Written by Richard Mahesh Rajakumar
The first frame as the title credits occur, the upside down camera angle over the stone dividers with the background chorus ‘Karma’ instantly followed by the establishment of characters. It’s obvious that when penning down the script, Pawan Kumar was sure that not even a single minute in the frame should move out of the premise and he keeps it intact throughout. What makes us acclaim his work apart from the thrills and twists he offers in ‘U-Turn’ is his proficiency in establishing the characterizations.
The trendy independent and gorgeous looking Rachana works (Shraddha Srinath) as an intern at Indian Express and she wants to impress her secret crush Aditya (Dhilip Raj), a crime reporter. It all looks fine until she starts collecting the vehicle numbers of persons moving the stone dividers on Double Road Flyover in Bengaluru. On an unexpected turn, with a wide array of around 10 such traffic miscreants on her list, she decides to meet one among them and to everyone’s surprise, she is arrested on the same evening as the victim was found dead mysteriously. Sub-Inspector Nayak (Roger Narayan) realizing her innocence tries to help her out, but to his very own shock, he finds that the other 10 such persons were dead on the same date when she collected their numbers. What unfolds next is a series of shuddery twists and turns that leads to an unpredictable climax.
If I was given the task to list down the star-cast and technicians based on their prominence, I would surely bring the names Sachin and Hari for their astounding ‘Sound’. They’ve made the earnest works of cinematographers – Sathya Hegde, Advaith Gurumurthy and Siddarth Suni. Not to miss the background score by Poornachandra Tejaswi that keeps up the Goosebumps on right momentum. The sleek and neat cuts by editor Suresh, especially the way he shows up his skills during flashback of unveiling the mystery over the bridge and the multiple cuts involving different characters are done with right panache. Perhaps, he could be the successor of National award winning Sreekar Prasad indeed.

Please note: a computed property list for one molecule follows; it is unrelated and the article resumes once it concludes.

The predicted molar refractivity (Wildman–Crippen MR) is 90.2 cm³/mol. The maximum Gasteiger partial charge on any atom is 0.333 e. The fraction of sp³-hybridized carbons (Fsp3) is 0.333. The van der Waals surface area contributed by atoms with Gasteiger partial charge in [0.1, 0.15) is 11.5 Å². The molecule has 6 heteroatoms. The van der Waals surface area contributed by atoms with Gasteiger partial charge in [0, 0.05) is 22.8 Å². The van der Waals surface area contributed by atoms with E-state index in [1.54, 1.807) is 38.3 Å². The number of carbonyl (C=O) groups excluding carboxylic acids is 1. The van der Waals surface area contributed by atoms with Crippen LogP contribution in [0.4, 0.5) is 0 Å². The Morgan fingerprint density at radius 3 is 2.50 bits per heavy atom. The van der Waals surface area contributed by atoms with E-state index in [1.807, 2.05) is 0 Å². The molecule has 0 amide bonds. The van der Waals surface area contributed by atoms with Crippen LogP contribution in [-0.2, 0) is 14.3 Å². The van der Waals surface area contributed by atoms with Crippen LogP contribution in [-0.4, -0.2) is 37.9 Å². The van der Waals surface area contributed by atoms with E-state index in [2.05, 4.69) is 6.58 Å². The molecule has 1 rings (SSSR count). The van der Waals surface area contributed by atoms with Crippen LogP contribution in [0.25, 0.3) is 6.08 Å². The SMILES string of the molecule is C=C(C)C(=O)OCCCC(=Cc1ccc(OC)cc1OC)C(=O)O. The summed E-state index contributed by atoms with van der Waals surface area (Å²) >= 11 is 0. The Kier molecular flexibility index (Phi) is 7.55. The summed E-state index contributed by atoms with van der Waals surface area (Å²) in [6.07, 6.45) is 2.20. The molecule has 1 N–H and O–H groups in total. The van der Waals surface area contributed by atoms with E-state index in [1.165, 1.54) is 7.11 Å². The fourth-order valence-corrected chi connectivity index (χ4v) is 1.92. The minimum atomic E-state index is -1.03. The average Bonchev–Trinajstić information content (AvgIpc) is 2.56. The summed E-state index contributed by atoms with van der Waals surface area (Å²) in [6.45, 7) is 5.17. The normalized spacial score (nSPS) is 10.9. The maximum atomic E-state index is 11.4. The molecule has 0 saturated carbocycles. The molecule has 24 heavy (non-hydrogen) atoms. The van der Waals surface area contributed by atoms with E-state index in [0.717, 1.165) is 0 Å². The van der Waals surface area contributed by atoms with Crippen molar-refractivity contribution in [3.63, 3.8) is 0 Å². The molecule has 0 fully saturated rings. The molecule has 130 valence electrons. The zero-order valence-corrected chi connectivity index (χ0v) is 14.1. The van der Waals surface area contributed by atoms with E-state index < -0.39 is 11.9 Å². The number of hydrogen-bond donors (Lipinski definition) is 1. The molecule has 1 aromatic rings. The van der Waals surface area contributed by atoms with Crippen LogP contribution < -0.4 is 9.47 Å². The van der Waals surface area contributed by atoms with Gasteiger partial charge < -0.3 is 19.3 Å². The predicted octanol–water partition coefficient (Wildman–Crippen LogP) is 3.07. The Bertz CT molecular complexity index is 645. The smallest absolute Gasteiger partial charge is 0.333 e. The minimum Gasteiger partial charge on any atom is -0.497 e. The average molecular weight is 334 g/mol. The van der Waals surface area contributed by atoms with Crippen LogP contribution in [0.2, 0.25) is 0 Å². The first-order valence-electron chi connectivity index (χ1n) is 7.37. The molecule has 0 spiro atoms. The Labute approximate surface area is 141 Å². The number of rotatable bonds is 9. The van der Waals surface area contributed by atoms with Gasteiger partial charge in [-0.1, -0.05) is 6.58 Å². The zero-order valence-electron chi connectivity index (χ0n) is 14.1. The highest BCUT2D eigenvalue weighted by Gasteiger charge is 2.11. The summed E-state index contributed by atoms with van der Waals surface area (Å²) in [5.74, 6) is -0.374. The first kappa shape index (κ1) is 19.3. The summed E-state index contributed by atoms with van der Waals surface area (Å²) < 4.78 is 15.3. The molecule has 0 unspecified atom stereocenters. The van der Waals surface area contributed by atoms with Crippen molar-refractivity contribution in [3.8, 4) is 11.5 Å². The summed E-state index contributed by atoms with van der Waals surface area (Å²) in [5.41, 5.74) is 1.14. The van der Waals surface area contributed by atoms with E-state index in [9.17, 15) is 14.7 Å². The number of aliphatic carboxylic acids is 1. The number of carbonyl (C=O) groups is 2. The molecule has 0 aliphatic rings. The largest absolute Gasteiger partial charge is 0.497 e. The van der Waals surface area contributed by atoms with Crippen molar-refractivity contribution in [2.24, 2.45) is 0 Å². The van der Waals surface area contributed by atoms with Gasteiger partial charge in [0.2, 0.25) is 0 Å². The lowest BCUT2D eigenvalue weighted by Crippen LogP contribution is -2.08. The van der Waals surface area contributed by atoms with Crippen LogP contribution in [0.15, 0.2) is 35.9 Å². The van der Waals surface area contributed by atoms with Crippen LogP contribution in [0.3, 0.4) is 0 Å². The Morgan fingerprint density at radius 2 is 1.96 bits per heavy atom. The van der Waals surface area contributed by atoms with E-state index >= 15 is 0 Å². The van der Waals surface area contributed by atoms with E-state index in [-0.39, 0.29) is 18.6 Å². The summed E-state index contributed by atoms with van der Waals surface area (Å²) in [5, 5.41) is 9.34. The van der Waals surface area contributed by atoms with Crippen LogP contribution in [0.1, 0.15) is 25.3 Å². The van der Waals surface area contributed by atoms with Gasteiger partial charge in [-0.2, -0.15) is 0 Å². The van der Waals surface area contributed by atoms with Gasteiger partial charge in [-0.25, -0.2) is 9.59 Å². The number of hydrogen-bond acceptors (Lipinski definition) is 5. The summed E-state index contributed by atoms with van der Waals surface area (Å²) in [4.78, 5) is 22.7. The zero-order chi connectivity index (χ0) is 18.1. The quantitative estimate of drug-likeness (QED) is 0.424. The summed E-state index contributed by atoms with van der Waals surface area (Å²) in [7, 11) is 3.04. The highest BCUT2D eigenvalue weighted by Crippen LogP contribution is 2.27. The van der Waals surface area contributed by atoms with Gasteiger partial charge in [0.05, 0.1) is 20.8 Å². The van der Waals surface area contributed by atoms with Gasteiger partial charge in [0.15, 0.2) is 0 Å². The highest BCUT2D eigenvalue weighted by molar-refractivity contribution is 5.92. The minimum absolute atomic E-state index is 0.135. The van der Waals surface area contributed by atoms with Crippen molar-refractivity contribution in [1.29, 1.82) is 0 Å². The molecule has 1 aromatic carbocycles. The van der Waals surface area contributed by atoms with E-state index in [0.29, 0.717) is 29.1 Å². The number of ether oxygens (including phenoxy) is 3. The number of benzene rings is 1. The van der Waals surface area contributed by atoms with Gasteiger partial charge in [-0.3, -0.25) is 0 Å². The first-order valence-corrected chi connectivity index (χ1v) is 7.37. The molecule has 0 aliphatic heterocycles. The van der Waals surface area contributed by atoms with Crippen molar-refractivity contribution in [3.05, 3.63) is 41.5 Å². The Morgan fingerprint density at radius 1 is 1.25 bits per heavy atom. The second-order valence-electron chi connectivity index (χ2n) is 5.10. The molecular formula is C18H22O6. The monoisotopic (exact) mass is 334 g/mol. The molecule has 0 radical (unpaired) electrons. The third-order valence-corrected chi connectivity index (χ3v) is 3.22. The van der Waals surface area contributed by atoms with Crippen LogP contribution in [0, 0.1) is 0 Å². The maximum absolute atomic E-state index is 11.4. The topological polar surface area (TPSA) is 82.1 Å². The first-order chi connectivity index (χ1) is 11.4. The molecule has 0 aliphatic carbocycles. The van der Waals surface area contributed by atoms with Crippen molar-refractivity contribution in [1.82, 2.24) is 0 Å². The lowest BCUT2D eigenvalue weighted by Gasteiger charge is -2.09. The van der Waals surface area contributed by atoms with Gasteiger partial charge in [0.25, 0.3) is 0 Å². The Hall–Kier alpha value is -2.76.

Getting on with the performance, the star-cast itself does half the job attributing the film’s accomplishment. The newbie Shraddha Srinath just pulls off every act with intelligence. She befittingly appeals with her cakewalk as Rachana. The final moments, where she is discombobulated emotionally and her expressions get at its best. Roger Narayanan exerts an impeccable performance as sub-inspector Nayak. He just does it and we are impressed! That’s it! What does an actor need more than this? Dhilip Raj as Aditya with his soft-toned nature sends us a doubtful stream of whether he could be the one linking all mysteries and his gesture is so much that presents a smile with hidden antagonistic spell. Radhika Chetan doesn’t get much of prominence, but her role is commendable.
If you’re looking out for the flip side, there isn’t much to mention about. There could be some questions that audience might raise, why she had to meet the person whose number was on the last in list. Yes, the cops too ask her and the logics are cleared there. There are few such elements that doesn’t look blatant anywhere.
U-Turn gives a clear impression on how a screenplay should be written, characters sketched and the way it should be presented? Of course, a film’s success is based on these lines and not just with the A-league actors and technicians. Pawan Kumar breaks the pre-written paradigms and establishes this assurance through this film.
- U Turn Movie Rating
A Taut Thriller loaded with unpredictable twists and turns with a strong message at end.